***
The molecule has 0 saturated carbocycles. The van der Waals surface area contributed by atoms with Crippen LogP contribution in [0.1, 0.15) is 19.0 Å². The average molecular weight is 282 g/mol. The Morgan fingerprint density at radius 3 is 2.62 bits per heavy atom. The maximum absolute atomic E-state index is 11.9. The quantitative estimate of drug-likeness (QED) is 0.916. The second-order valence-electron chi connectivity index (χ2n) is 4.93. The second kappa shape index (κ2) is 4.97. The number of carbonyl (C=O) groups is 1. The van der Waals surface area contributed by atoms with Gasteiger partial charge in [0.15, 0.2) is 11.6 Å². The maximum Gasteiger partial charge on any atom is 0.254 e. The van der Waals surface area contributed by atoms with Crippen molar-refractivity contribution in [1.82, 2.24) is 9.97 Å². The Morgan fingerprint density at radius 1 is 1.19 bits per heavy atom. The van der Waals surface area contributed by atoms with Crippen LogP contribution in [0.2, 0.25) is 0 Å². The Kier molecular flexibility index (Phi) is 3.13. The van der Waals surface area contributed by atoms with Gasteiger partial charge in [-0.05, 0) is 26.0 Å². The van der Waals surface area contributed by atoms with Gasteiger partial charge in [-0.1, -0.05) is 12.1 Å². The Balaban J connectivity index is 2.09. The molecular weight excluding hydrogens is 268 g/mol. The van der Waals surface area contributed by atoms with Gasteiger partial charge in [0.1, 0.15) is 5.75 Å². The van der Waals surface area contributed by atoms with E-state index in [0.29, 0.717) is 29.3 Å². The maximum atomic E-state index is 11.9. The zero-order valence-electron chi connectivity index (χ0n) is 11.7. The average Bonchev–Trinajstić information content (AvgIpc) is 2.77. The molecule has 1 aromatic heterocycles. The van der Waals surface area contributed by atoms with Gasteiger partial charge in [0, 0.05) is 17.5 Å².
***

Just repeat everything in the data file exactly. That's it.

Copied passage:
The molecule has 0 saturated carbocycles. The van der Waals surface area contributed by atoms with Crippen LogP contribution in [0.1, 0.15) is 19.0 Å². The average molecular weight is 282 g/mol. The Morgan fingerprint density at radius 3 is 2.62 bits per heavy atom. The maximum absolute atomic E-state index is 11.9. The quantitative estimate of drug-likeness (QED) is 0.916. The second-order valence-electron chi connectivity index (χ2n) is 4.93. The second kappa shape index (κ2) is 4.97. The number of carbonyl (C=O) groups is 1. The van der Waals surface area contributed by atoms with Gasteiger partial charge in [0.15, 0.2) is 11.6 Å². The maximum Gasteiger partial charge on any atom is 0.254 e. The van der Waals surface area contributed by atoms with Crippen molar-refractivity contribution in [1.82, 2.24) is 9.97 Å². The Morgan fingerprint density at radius 1 is 1.19 bits per heavy atom. The van der Waals surface area contributed by atoms with Crippen LogP contribution in [0.2, 0.25) is 0 Å². The Kier molecular flexibility index (Phi) is 3.13. The van der Waals surface area contributed by atoms with Gasteiger partial charge in [-0.05, 0) is 26.0 Å². The van der Waals surface area contributed by atoms with Gasteiger partial charge in [-0.1, -0.05) is 12.1 Å². The Balaban J connectivity index is 2.09. The molecular weight excluding hydrogens is 268 g/mol. The van der Waals surface area contributed by atoms with Gasteiger partial charge in [0.1, 0.15) is 5.75 Å². The van der Waals surface area contributed by atoms with E-state index in [0.29, 0.717) is 29.3 Å². The maximum atomic E-state index is 11.9. The zero-order valence-electron chi connectivity index (χ0n) is 11.7. The average Bonchev–Trinajstić information content (AvgIpc) is 2.77. The molecule has 1 aromatic heterocycles. The van der Waals surface area contributed by atoms with Gasteiger partial charge in [0, 0.05) is 17.5 Å².